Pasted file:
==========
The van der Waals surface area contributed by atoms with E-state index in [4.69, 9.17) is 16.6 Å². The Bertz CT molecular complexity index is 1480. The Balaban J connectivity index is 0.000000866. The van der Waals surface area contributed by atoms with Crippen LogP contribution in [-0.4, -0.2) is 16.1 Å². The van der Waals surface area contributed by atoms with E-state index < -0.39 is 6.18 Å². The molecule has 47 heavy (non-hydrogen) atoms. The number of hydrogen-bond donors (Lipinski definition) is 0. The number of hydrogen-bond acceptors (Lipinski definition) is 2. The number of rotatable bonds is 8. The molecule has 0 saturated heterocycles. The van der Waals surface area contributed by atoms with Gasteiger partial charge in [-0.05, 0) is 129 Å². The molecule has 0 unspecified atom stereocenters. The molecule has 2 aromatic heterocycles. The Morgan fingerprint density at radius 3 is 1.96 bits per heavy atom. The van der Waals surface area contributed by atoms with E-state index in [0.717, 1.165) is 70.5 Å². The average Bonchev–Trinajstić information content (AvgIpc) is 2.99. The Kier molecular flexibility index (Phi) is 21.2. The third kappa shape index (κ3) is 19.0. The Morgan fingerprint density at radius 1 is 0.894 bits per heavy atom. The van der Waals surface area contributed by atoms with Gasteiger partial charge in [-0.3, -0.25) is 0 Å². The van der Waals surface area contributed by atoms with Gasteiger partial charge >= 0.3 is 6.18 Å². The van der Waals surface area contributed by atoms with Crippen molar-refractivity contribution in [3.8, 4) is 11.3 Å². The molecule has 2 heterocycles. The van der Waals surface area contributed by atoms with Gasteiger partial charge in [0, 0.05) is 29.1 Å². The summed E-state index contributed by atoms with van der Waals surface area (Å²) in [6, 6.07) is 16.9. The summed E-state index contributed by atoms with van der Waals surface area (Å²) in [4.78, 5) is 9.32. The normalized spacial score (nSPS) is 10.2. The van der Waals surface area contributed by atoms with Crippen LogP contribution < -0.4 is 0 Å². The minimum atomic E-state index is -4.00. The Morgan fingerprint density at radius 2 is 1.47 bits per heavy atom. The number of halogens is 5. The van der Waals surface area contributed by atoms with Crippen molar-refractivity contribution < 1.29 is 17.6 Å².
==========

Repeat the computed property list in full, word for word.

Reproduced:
The van der Waals surface area contributed by atoms with E-state index in [4.69, 9.17) is 16.6 Å². The Bertz CT molecular complexity index is 1480. The Balaban J connectivity index is 0.000000866. The van der Waals surface area contributed by atoms with Crippen LogP contribution in [-0.4, -0.2) is 16.1 Å². The van der Waals surface area contributed by atoms with E-state index < -0.39 is 6.18 Å². The molecule has 47 heavy (non-hydrogen) atoms. The number of hydrogen-bond donors (Lipinski definition) is 0. The number of hydrogen-bond acceptors (Lipinski definition) is 2. The number of rotatable bonds is 8. The molecule has 0 saturated heterocycles. The van der Waals surface area contributed by atoms with Gasteiger partial charge in [-0.05, 0) is 129 Å². The molecule has 0 unspecified atom stereocenters. The molecule has 2 aromatic heterocycles. The Morgan fingerprint density at radius 3 is 1.96 bits per heavy atom. The van der Waals surface area contributed by atoms with E-state index in [0.717, 1.165) is 70.5 Å². The average Bonchev–Trinajstić information content (AvgIpc) is 2.99. The Kier molecular flexibility index (Phi) is 21.2. The third kappa shape index (κ3) is 19.0. The Morgan fingerprint density at radius 1 is 0.894 bits per heavy atom. The van der Waals surface area contributed by atoms with Gasteiger partial charge in [-0.3, -0.25) is 0 Å². The van der Waals surface area contributed by atoms with Gasteiger partial charge >= 0.3 is 6.18 Å². The van der Waals surface area contributed by atoms with Crippen molar-refractivity contribution in [3.8, 4) is 11.3 Å². The molecule has 2 heterocycles. The van der Waals surface area contributed by atoms with Gasteiger partial charge in [0, 0.05) is 29.1 Å². The summed E-state index contributed by atoms with van der Waals surface area (Å²) in [6, 6.07) is 16.9. The summed E-state index contributed by atoms with van der Waals surface area (Å²) in [4.78, 5) is 9.32. The normalized spacial score (nSPS) is 10.2. The van der Waals surface area contributed by atoms with Crippen LogP contribution < -0.4 is 0 Å². The minimum atomic E-state index is -4.00. The Morgan fingerprint density at radius 2 is 1.47 bits per heavy atom. The number of halogens is 5. The van der Waals surface area contributed by atoms with Crippen molar-refractivity contribution < 1.29 is 17.6 Å².